These moves however brilliant may have so far not satisfied protesters who say they want to see an end to all police brutality, an end to corruption, extortion, respect for human rights and an end to extrajudicial killings. Their demands include the release of all arrested protesters, justice for victims of police brutality and compensation for the victims and their families, as well as prosecution of those suspected to be responsible.
Reports have it that the widespread demonstrations have at times turned violent with protesters attacked by armed thugs on the streets. The #EndSARS movement mainly filled with youthful demonstrators has grown and gained support from Nigeria’s politicians, the Black Lives Matter movement in the US and many other countries around the world.
The protests have rocked Nigeria, Africa’s most populous nation, affecting the largest city, Lagos, the capital, Abuja, and other cities including Port Harcourt, Benin, Calabar, Asaba, and Uyo. The demonstrations sparked after a video circulated online which showed a young man being beaten, apparently by police in the Special Anti-robbery Squad, or SARS, that is accused by human rights groups of widespread abuses.
“There’s a lot of linkages in terms of how it was a video also that triggered the protests in America. And it’s also a video that triggered the protests also in Nigeria,” said Osai Ojigho, head of Amnesty International Nigeria.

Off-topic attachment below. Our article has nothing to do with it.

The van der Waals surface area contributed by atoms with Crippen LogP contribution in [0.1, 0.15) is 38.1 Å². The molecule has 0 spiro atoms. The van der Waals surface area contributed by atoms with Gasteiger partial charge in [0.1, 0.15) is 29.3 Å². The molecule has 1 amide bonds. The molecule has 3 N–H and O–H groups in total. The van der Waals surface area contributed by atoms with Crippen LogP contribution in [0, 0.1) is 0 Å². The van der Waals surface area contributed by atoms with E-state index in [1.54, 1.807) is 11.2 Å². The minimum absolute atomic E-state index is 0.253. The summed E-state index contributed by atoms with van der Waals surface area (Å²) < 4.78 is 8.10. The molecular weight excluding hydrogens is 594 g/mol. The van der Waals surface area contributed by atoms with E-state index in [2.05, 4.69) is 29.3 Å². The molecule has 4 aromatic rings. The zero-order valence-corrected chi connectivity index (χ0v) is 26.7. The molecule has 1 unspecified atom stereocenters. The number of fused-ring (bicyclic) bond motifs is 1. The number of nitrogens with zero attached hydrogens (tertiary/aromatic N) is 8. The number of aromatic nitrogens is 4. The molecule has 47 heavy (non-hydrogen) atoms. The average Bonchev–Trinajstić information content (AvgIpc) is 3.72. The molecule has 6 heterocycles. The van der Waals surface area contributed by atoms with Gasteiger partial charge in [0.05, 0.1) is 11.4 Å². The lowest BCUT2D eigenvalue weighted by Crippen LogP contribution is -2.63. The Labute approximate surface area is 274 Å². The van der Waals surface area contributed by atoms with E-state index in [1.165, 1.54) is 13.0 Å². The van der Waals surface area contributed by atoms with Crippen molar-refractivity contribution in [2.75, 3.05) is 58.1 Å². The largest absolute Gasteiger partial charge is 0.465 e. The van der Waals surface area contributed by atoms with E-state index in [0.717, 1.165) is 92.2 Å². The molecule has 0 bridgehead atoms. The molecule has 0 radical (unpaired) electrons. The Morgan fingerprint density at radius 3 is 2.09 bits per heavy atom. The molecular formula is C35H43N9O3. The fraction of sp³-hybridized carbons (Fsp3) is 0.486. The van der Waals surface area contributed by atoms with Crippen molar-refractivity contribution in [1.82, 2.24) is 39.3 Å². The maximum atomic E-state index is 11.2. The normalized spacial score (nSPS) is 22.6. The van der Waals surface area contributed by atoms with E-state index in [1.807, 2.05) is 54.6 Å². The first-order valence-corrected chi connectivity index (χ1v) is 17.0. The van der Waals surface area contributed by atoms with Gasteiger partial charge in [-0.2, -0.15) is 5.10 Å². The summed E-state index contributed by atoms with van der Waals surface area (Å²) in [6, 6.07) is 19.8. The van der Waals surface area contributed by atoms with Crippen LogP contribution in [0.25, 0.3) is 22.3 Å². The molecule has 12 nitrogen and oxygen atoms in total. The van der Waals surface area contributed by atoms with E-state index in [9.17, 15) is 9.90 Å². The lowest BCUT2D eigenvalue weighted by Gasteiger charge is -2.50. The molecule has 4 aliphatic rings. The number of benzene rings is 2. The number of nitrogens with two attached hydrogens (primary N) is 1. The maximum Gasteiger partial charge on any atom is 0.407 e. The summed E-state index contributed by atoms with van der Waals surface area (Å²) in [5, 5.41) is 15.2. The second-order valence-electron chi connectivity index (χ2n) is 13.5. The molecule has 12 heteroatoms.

She noted that “social media and the fact that people can share information and connect and see what is happening all over the world has really shown that, look, we’re not the only one, that police brutality is a big issue and that it needs to be addressed.”
Prominent Nigerians and many public analysts have said the protests are a product of the years of police brutality inflicted not only by the SARS unit but by other parts of the police force.
A former governor of Cross-River state Donald Duke while speaking on ARISE NEWS attributed the protests across the country to the frustration of Nigerian youths that has been brewing for several years.
“What you are finding and what is being expressed now is frustration that’s been brewing for several years. These are young people who are articulate, who are organised and focused, who’ve come to believe that they’ve got to take their destinies into their hands and they believe the folks who are handling the affairs of the country are perhaps not handling the challenges they face,” the former governor said on ARISE NEWS.
He said, “SARS is simply emblematic of a larger problem, a problem whereby a nation is seen as rather rudderless, no one is in charge, where no one is held accountable.”
Some political analysts and observers however believe the #EndSARS protest is gradually transiting from dissatisfaction with one police unit into a collective opportunity to express suppressed frustrations with the country’s political system and glaring division between the political elite and the citizens.
These observers say, unlike other protests before it, the #EndSARS is not guided by labour unions’ demands or factional interests, and the question however being asked is if the protesters will respond positively to the several moves of a government that ‘has apparently woken up.’
By Abel Ejikeme